Those allegedly targeted on the site include Federal Reserve chairman Ben Bernanke, President Obama and NSA director Keith Alexander
Letter from US Federal Reserve chairman highlights the "long-term promise" of virtual currencies
'Abenomics' seems to be doing the trick for the second-largest economy after two 'lost decades'. Danielle Levy reports
Investors piled into shares, bonds and the pound today after the US Federal Reserve's shock decision not to slow the pace of its money-printing programme.
Mark Carney begins work at the Bank of England tomorrow. There is a great temptation, as you can see from the stuff that is being written about the appointment, to see this as leading to a significant shift in policy – something that will enable the UK economy to reach “escape velocity”. The fact that the Bank has been given additional responsibilities for regulating the banking system, making the job on paper at least more powerful, increases the temptation.
Ecnomic View: Understandably there has been criticism of the timing and phraseology of the Bernanke speech
Global sell-off on Fed move wipes out the last of the gains made by London's benchmark FTSE 100 this year
World stock markets fell sharply today after the US Federal Reserve said it could start scaling back its huge economic stimulus programme later this year and a survey showed a slowdown in manufacturing in China.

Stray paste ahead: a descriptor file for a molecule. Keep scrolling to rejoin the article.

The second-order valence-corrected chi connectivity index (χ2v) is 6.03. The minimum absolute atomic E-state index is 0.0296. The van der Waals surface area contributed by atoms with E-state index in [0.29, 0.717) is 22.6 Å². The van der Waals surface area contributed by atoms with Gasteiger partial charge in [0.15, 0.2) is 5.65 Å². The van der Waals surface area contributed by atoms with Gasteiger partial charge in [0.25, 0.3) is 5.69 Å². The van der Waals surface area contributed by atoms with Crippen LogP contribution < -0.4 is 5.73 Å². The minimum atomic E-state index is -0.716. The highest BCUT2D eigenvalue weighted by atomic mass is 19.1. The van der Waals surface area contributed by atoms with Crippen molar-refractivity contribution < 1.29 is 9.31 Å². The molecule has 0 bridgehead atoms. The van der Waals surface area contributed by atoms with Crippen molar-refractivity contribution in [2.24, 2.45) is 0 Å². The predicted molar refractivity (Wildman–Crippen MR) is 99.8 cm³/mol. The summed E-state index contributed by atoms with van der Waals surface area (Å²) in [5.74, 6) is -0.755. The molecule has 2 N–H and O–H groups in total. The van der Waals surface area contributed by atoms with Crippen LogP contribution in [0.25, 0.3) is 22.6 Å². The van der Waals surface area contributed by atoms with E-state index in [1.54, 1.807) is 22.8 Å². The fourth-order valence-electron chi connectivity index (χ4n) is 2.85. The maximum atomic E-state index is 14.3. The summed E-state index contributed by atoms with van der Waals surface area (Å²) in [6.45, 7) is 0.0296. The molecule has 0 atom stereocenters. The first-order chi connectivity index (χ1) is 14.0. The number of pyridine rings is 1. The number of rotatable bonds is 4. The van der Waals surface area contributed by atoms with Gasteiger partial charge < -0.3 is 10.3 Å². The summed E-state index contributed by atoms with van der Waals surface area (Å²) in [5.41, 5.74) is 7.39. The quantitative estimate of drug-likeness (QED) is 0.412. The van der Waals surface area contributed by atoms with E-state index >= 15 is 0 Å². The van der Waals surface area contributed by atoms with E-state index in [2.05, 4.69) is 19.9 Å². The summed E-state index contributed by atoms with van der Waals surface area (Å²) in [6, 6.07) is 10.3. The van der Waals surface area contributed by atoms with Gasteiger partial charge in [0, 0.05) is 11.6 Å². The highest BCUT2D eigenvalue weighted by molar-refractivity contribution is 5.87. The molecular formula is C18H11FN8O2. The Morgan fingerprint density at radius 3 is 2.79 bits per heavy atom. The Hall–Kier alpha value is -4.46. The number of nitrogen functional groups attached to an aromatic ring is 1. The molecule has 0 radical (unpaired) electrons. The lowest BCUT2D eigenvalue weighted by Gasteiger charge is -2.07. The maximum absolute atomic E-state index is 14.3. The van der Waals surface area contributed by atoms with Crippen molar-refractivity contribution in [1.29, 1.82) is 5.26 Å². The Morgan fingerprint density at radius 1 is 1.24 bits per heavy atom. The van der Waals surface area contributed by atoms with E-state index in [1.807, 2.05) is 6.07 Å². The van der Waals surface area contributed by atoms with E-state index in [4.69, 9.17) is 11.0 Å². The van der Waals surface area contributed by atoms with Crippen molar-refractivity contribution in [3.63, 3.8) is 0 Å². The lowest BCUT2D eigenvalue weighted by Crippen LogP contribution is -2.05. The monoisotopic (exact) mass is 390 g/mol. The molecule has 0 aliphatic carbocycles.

Western nations look at the recent success of the emerging world with a mixture of admiration, envy and anger
Right-wingers on Capitol Hill want to end the US central bank's mandate to combat unemployment
Evidence of further weakness in the US economy and renewed speculation that the Federal Reserve is about to restart its policy of "quantitative easing", the direct injection of electronic money into the economy, sent the dollar crashing though a range of benchmarks and records yesterday.
Papandreou calls for new rules in talks at Oval Office on his country's debt crisis
He went from the prestige of Princeton to being the face of the Fed. Now the cerebral banker has a second term to prove his mettle
President Obama interrupted his family summer holiday at Martha's Vineyard yesterday to announce the renomination of Ben Bernanke to the post of chairman of the Federal Reserve. Mr Bernanke's four-year term was due to expire in January. The re-nomination will require the approval of the Senate, but the President's declaration of intent, which amounts to a powerful endorsement of Mr Bernanke's proactive approach to policy-making, makes it likely that Mr Bernanke will get the nod. In any case, a majority of economists, central bankers, and investors support the reappointment.
Scramble to aid small businesses that employ 70 per cent of workers
The US government is set to become the largest shareholder in its national banks, pumping in $250bn (£143bn) to prop up its financial system and marking one of the most startling moments in a credit crisis that has broughtquasi-nationalisation to the home of free-market capitalism.